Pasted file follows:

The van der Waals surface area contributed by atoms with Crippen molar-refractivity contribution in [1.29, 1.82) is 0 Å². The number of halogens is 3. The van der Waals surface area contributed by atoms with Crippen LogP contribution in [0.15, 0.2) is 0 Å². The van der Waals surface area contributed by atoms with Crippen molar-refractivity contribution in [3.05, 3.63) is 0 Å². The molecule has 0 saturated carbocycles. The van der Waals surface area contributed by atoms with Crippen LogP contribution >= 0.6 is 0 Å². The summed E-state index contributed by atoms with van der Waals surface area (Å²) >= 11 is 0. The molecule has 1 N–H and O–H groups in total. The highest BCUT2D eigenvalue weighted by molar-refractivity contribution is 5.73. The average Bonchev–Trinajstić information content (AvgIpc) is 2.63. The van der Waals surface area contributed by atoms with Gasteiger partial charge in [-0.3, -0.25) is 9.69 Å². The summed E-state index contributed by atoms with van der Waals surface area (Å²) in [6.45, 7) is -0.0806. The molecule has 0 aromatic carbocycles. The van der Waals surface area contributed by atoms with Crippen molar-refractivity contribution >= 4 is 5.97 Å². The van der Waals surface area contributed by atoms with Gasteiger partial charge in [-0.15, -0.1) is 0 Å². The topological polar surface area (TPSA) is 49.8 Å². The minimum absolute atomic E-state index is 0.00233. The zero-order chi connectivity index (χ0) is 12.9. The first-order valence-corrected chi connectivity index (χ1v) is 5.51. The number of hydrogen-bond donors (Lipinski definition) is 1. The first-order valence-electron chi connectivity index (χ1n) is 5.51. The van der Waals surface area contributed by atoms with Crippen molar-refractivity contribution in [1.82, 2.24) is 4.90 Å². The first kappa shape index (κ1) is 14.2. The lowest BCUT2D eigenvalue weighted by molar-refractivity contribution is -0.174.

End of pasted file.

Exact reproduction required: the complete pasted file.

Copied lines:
The van der Waals surface area contributed by atoms with Crippen molar-refractivity contribution in [1.29, 1.82) is 0 Å². The number of halogens is 3. The van der Waals surface area contributed by atoms with Crippen LogP contribution in [0.15, 0.2) is 0 Å². The van der Waals surface area contributed by atoms with Crippen molar-refractivity contribution in [3.05, 3.63) is 0 Å². The molecule has 0 saturated carbocycles. The van der Waals surface area contributed by atoms with Crippen LogP contribution >= 0.6 is 0 Å². The summed E-state index contributed by atoms with van der Waals surface area (Å²) >= 11 is 0. The molecule has 1 N–H and O–H groups in total. The highest BCUT2D eigenvalue weighted by molar-refractivity contribution is 5.73. The average Bonchev–Trinajstić information content (AvgIpc) is 2.63. The van der Waals surface area contributed by atoms with Gasteiger partial charge in [-0.3, -0.25) is 9.69 Å². The summed E-state index contributed by atoms with van der Waals surface area (Å²) in [6.45, 7) is -0.0806. The molecule has 0 aromatic carbocycles. The van der Waals surface area contributed by atoms with Crippen molar-refractivity contribution >= 4 is 5.97 Å². The van der Waals surface area contributed by atoms with Gasteiger partial charge in [-0.15, -0.1) is 0 Å². The topological polar surface area (TPSA) is 49.8 Å². The minimum absolute atomic E-state index is 0.00233. The zero-order chi connectivity index (χ0) is 12.9. The first-order valence-corrected chi connectivity index (χ1v) is 5.51. The number of hydrogen-bond donors (Lipinski definition) is 1. The first-order valence-electron chi connectivity index (χ1n) is 5.51. The van der Waals surface area contributed by atoms with Crippen molar-refractivity contribution in [1.82, 2.24) is 4.90 Å². The first kappa shape index (κ1) is 14.2. The lowest BCUT2D eigenvalue weighted by molar-refractivity contribution is -0.174.